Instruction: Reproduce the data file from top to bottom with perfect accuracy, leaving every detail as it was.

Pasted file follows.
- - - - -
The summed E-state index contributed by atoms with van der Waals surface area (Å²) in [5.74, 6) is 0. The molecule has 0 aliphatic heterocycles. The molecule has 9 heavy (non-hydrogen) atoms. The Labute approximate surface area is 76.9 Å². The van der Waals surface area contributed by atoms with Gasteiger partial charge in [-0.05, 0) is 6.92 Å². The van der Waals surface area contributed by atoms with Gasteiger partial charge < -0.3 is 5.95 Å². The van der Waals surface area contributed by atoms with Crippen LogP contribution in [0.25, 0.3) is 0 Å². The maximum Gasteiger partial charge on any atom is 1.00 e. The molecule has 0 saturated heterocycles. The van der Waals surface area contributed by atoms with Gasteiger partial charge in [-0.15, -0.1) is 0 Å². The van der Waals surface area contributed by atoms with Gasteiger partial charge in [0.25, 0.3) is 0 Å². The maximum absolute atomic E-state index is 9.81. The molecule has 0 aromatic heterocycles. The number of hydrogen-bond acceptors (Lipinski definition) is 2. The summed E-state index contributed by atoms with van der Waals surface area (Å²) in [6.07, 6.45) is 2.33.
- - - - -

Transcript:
The summed E-state index contributed by atoms with van der Waals surface area (Å²) in [5.74, 6) is 0. The molecule has 0 aliphatic heterocycles. The molecule has 9 heavy (non-hydrogen) atoms. The Labute approximate surface area is 76.9 Å². The van der Waals surface area contributed by atoms with Gasteiger partial charge in [-0.05, 0) is 6.92 Å². The van der Waals surface area contributed by atoms with Gasteiger partial charge < -0.3 is 5.95 Å². The van der Waals surface area contributed by atoms with Crippen LogP contribution in [0.25, 0.3) is 0 Å². The maximum Gasteiger partial charge on any atom is 1.00 e. The molecule has 0 saturated heterocycles. The van der Waals surface area contributed by atoms with Gasteiger partial charge in [-0.15, -0.1) is 0 Å². The van der Waals surface area contributed by atoms with Gasteiger partial charge in [0.25, 0.3) is 0 Å². The maximum absolute atomic E-state index is 9.81. The molecule has 0 aromatic heterocycles. The number of hydrogen-bond acceptors (Lipinski definition) is 2. The summed E-state index contributed by atoms with van der Waals surface area (Å²) in [6.07, 6.45) is 2.33.